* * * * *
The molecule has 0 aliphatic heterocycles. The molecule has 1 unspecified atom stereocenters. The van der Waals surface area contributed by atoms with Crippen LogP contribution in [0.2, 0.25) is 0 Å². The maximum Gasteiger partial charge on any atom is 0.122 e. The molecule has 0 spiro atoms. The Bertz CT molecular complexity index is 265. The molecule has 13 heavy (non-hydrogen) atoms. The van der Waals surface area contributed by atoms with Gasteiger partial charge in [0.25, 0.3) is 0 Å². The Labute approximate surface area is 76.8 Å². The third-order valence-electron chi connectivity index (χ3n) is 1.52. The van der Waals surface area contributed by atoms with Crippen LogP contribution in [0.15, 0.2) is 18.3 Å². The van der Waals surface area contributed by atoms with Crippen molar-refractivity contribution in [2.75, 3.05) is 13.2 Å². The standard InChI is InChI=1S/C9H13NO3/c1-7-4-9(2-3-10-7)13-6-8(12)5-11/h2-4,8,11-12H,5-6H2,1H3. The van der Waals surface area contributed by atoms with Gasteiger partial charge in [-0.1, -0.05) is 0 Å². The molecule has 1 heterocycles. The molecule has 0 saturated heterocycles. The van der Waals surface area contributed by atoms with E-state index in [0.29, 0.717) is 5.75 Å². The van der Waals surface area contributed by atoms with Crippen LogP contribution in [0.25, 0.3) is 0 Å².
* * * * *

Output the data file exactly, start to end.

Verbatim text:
The molecule has 0 aliphatic heterocycles. The molecule has 1 unspecified atom stereocenters. The van der Waals surface area contributed by atoms with Crippen LogP contribution in [0.2, 0.25) is 0 Å². The maximum Gasteiger partial charge on any atom is 0.122 e. The molecule has 0 spiro atoms. The Bertz CT molecular complexity index is 265. The molecule has 13 heavy (non-hydrogen) atoms. The van der Waals surface area contributed by atoms with Gasteiger partial charge in [0.25, 0.3) is 0 Å². The Labute approximate surface area is 76.8 Å². The third-order valence-electron chi connectivity index (χ3n) is 1.52. The van der Waals surface area contributed by atoms with Crippen LogP contribution in [0.15, 0.2) is 18.3 Å². The van der Waals surface area contributed by atoms with Crippen molar-refractivity contribution in [2.75, 3.05) is 13.2 Å². The standard InChI is InChI=1S/C9H13NO3/c1-7-4-9(2-3-10-7)13-6-8(12)5-11/h2-4,8,11-12H,5-6H2,1H3. The van der Waals surface area contributed by atoms with Gasteiger partial charge in [-0.1, -0.05) is 0 Å². The molecule has 1 heterocycles. The molecule has 0 saturated heterocycles. The van der Waals surface area contributed by atoms with E-state index in [0.29, 0.717) is 5.75 Å². The van der Waals surface area contributed by atoms with Crippen LogP contribution in [0.25, 0.3) is 0 Å².